Moeen and Root win the day for England

Chopra: Cook’s plan of playing outside off not working
 Moeen Ali’s fifth Test century steered England past a shaky start and moved them to a solid 284 for 4 at the end of day one in Chennai. Moeen added 146 for the third wicket with Joe Root to rescue England after they had slumped to 21 for 2, and then put on 86 with Jonny Bairstow to strengthen their position, before the wicket of Bairstow brought India their only success of the final session. On a pitch that offered plenty of turn but only slow turn, Ravindra Jadeja’s extra pace brought him three wickets while the other two spinners went wicketless.

The wicket of Root half an hour before tea seemed to give India a bit of an opening, but Bairstow and Moeen disabused them of any such notion, counter-attacking at the start of the final session. Bairstow led the way, slog-sweeping the spinners at every opportunity, hitting Jadeja and Ashwin for sixes in successive overs, and looked in sizzling form before Jadeja did him in one short of a half-century, pulling his pace back cleverly to invite an uppish drive to short-extra cover.

The dismissal came in the 81st over, and India waited until the 86th to take the second new ball. By that time, Moeen had moved to his hundred. He went from 95 to 99 with the shot of his innings, skipping down the track to hit Amit Mishra inside-out, against the turn, through the covers, and reached the landmark next ball with a nudged single into the off side. He continued playing his shots against the new ball, driving Ishant Sharma for successive fours on the up, both in the air, once to the right of point, once to the right of cover.

Those two shots were emblematic of Moeen’s innings, which contained periods of unease and vulnerability, notably at the start, but also some gorgeous strokeplay, particularly through the off side.

He began scratchily, and looked particularly insecure before lunch, when Ashwin beat his outside edge repeatedly, scrambling his footwork with his changes of pace, trajectory and angle. Before he got off the mark, he enjoyed a life when he flicked Jadeja uppishly and through the hands of KL Rahul, who mistimed his jump at midwicket. He survived a couple of reviews as well, when Jadeja and Mishra beat his inside edge and hit him on the front pad. The on-field umpire gave him out both times: first, when he was on 20, replays showed the ball hitting his pad outside the line of off stump; on the second occasion, when he was on 83, the ball was shown to strike him in line but ball-tracking returned an umpire’s call verdict.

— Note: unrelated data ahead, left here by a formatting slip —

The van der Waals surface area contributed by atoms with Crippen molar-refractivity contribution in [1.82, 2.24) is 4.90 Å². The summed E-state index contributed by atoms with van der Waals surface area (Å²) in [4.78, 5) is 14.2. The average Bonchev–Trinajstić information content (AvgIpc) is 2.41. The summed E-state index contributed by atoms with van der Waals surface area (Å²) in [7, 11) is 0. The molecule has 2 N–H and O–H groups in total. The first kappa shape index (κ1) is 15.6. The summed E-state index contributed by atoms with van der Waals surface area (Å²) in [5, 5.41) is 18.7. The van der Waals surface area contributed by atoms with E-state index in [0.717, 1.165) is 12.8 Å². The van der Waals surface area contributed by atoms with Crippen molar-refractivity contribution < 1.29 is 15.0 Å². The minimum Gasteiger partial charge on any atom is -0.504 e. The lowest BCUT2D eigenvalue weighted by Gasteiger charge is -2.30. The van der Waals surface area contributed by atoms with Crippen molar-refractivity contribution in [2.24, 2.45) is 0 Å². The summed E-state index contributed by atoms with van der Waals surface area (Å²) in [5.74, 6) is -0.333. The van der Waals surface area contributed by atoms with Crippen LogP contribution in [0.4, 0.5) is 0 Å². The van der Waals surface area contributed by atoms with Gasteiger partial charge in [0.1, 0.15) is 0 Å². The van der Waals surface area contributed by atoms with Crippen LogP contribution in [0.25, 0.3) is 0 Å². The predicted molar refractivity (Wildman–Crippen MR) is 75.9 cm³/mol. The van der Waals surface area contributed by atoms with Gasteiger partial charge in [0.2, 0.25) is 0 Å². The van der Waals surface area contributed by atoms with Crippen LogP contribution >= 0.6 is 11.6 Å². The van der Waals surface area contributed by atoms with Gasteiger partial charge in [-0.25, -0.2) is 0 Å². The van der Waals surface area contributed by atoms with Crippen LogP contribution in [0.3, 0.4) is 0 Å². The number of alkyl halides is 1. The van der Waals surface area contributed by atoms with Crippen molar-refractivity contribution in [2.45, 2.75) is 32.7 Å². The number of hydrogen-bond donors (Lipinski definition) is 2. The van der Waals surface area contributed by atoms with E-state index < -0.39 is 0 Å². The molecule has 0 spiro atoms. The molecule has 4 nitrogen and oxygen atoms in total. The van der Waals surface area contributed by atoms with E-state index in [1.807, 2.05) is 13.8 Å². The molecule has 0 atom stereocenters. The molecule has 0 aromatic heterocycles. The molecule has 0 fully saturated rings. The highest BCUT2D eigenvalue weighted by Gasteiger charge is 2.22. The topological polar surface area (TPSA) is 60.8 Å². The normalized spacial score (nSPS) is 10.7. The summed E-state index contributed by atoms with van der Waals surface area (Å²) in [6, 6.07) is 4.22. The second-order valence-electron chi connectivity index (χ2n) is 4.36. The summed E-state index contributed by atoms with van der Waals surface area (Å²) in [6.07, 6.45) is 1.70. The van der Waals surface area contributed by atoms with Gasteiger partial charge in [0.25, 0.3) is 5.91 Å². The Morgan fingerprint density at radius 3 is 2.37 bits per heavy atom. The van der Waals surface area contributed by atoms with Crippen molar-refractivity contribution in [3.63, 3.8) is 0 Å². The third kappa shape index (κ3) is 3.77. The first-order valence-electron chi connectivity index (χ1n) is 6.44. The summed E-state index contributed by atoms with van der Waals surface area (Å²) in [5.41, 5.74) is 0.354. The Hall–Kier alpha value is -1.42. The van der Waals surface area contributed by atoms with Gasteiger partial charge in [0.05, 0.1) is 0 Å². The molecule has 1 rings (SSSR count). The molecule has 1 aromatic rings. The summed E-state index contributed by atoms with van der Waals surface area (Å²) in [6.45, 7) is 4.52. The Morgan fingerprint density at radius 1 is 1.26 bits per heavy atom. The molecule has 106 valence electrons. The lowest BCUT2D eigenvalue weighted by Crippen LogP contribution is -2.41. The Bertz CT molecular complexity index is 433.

On 7 off 44 balls at lunch, Moeen grew in confidence after the break, using the sweep to hit fours off Ashwin and Jadeja and going after Amit Mishra when he returned for his second spell, unafraid to use his feet and hit him against the turn.

Mishra, who came back into the side because Jayant Yadav was out with a hamstring niggle, only bowled 13 overs – Jadeja bowled 28 and Ashwin 24 – and went for 52, too often straying from a good length. The slowness of the surface, moreover, accentuated Mishra’s lack of zip off the pitch, as a result of which his good balls didn’t trouble England unduly either.

Root fell half an hour from tea, trying to sweep Jadeja and getting a thin inside edge – revealed by Ultra Edge, after India reviewed the on-field not-out decision – through to the wicketkeeper Parthiv Patel. That shot apart, the sweep was a productive stroke for Root, who made his 11th 50-plus score in 11 Tests against India.

He was judicious in choosing the right line to sweep, avoiding it against stump-to-stump deliveries, but showed a dazzling ability to play the shot against a wide range of lengths. He paddled a near half-volley from R Ashwin from outside off stump towards fine leg, and held his shape, without getting down fully on his back knee, to stay on top of the bounce and flat-bat a back-of-a-length ball from Jadeja through midwicket. In all, the sweep and the slog-sweep fetched him 29 runs off 13 balls, including five fours.

There were a couple of other excellent shots too, including a deft dab to the third man boundary off an Umesh Yadav yorker and a skip down the pitch to hit Ashwin over the top when he brought mid-on up. Not for the first time in the series, he batted with a calm fluency in conditions where his team-mates looked uncertain.

Jadeja apart, India’s only successful bowler was Ishant Sharma, who, returning to the side for his first Test of the series, bowled accurately, brought the batsmen forward more frequently than he usually does, and gave India their first breakthrough in the sixth over of the morning. Both he and Umesh had kept Keaton Jennings quiet, giving him nothing to drive, before Ishant slipped in the sucker ball – wide outside off, full, but not quite a half-volley. Jennings, on 1 off 16 balls, drove without getting his head over the ball, and nicked to the keeper.

Virat Kohli brought Jadeja on as early as the ninth over, and he produced a loud lbw shout with his first ball to Alastair Cook. Kohli took too long to decide to review Marais Erasmus’ not-out decision, which was just as well, because ball-tracking suggested the ball would have missed leg stump. That ball – and the three times he had been lbw to Jadeja in this series – probably played a part in Cook’s dismissal in the left-arm spinner’s third over. This time, Jadeja floated it up outside off stump, a little slower than usual. Cook poked uncertainly, the ball turned less than he expected, and Kohli took a sharp, low catch at slip. With that, Jadeja had dismissed Cook for the fifth time in the series.


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